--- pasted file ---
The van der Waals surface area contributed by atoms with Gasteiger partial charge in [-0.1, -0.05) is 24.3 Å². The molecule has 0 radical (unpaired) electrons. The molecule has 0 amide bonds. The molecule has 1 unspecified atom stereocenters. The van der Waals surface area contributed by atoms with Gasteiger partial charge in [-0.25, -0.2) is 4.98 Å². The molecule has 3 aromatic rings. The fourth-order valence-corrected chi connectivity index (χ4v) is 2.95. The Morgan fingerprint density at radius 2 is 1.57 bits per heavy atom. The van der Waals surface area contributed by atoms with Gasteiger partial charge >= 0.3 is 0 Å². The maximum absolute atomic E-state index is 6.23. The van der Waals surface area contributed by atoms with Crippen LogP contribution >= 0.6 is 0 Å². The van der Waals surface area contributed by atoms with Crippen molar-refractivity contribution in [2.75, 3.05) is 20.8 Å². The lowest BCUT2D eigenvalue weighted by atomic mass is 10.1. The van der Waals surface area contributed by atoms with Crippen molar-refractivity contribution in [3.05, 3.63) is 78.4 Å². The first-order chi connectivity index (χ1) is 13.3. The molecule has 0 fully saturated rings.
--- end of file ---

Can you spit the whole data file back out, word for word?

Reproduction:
The van der Waals surface area contributed by atoms with Gasteiger partial charge in [-0.1, -0.05) is 24.3 Å². The molecule has 0 radical (unpaired) electrons. The molecule has 0 amide bonds. The molecule has 1 unspecified atom stereocenters. The van der Waals surface area contributed by atoms with Gasteiger partial charge in [-0.25, -0.2) is 4.98 Å². The molecule has 3 aromatic rings. The fourth-order valence-corrected chi connectivity index (χ4v) is 2.95. The Morgan fingerprint density at radius 2 is 1.57 bits per heavy atom. The van der Waals surface area contributed by atoms with Gasteiger partial charge >= 0.3 is 0 Å². The maximum absolute atomic E-state index is 6.23. The van der Waals surface area contributed by atoms with Crippen LogP contribution >= 0.6 is 0 Å². The van der Waals surface area contributed by atoms with Crippen molar-refractivity contribution in [2.75, 3.05) is 20.8 Å². The lowest BCUT2D eigenvalue weighted by atomic mass is 10.1. The van der Waals surface area contributed by atoms with Crippen molar-refractivity contribution in [3.05, 3.63) is 78.4 Å². The first-order chi connectivity index (χ1) is 13.3. The molecule has 0 fully saturated rings.